Colorado’s unemployment rate continued the downward trend it has been on for all of 2022, sliding a tenth of a percentage point to 3.3% in July, the Colorado Department of Labor and Employment reported Friday.
That’s the 13th consecutive month of flat or dropping unemployment levels in Colorado.
The U.S. unemployment rate dropped to 3.5% in July, which matches its pre-pandemic level. Colorado’s lowest pre-pandemic level rate was 2.8%, set in February 2020 before the pandemic cratered the state’s economy and sent the unemployment rate soaring to 11.8% in May 2020.
Department senior economist Ryan Gedney predicted Friday the rate would continue to fall through 2022, perhaps below 3%.
“Our labor force participation rate and employment-to-population ratio are really at the highest rates we’ve seen in over a decade,” Gedney said in a press conference. “I think you’re going to see a fast absorption of workers from unemployed status to employed.”
State labor statistics show there were about 310,000 unemployed residents in July. When compared to the number of job openings, there’s about a half a person for every job opening, Gedney said.
“That’s very low,” he said. “That pretty much matches the ratio we saw in 2019, which was at the end of a very long economic expansion.”
That means there’s a lot of competition for labor in Colorado.
“There’s a difficulty for employers to obtain workers, but also to retain them,” Gedney said.
An estimated 2,200 nonfarm payroll jobs were added in July.
The number of Coloradoans with jobs increased by 5,700 in July to 3,142,800, which is 67.2 % of the state’s 16-years-or-older population. The state’s employment-to-population ratio has risen for seven months straight “and is at its highest level since January 2009, which was 67.3 percent,” according to a news release.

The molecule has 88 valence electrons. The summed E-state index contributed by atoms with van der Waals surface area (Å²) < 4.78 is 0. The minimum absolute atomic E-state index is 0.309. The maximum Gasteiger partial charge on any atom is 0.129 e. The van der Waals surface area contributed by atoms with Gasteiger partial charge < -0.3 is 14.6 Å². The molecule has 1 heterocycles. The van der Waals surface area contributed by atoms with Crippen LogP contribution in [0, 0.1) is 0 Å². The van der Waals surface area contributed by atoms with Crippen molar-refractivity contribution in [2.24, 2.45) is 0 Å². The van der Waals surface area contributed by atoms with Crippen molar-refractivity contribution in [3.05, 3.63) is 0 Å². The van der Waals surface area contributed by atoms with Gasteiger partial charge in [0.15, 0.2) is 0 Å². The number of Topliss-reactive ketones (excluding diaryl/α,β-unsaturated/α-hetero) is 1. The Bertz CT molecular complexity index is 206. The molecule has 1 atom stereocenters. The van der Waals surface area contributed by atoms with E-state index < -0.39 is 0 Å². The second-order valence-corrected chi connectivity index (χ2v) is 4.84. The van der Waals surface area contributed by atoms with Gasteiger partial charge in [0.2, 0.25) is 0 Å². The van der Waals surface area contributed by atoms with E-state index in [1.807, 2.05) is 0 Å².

Since May 2020, Colorado’s private sector has grown by 417,800 jobs. Comparing that to the 358,800 jobs lost in the first months of the pandemic in 2020, that’s a job recovery rate of 116.4% — beating the U.S. job recovery rate of 103% in that time.
Gedney said the rate of new unemployment claims are “historically low” right now, and that even if employers are worried about a looming recession, they’re not showing it by laying off workers.
“You don’t want to be the employer who let staff go and find out ‘Oh, I’m in an even worse position,'” he said.
The average number of new claims over the last 13 weeks has been 2,291. For the same period in 2019, that was 1,587. During 2021, it was 3,877.
Continued claim averages over the last 13 weeks have been 16,685 • lower than the 2019 average of 17,202. During the same time in 2021, that weekly average was 36,866.
Some other factoids from the July report:
- Colorado counties with the highest unemployment rates in July included Huerfano (6%), Pueblo (5.2%), Las Animas (4.9%) and Fremont (4.7%)
- Fort Collins metropolitan area had the lowest rate of 2.9%, followed closely by Denver, Colorado Springs, Grand Junction and Greeley, which all had rates from 3.3% to 3.7%.
- Colorado’s unemployment rank tied for 24th lowest in the nation, with Arizona, Arkansas and Tennessee. Minnesota had the lowest rate at 1.8%, while New Mexico and Alaska had the highest rates at 4.5%.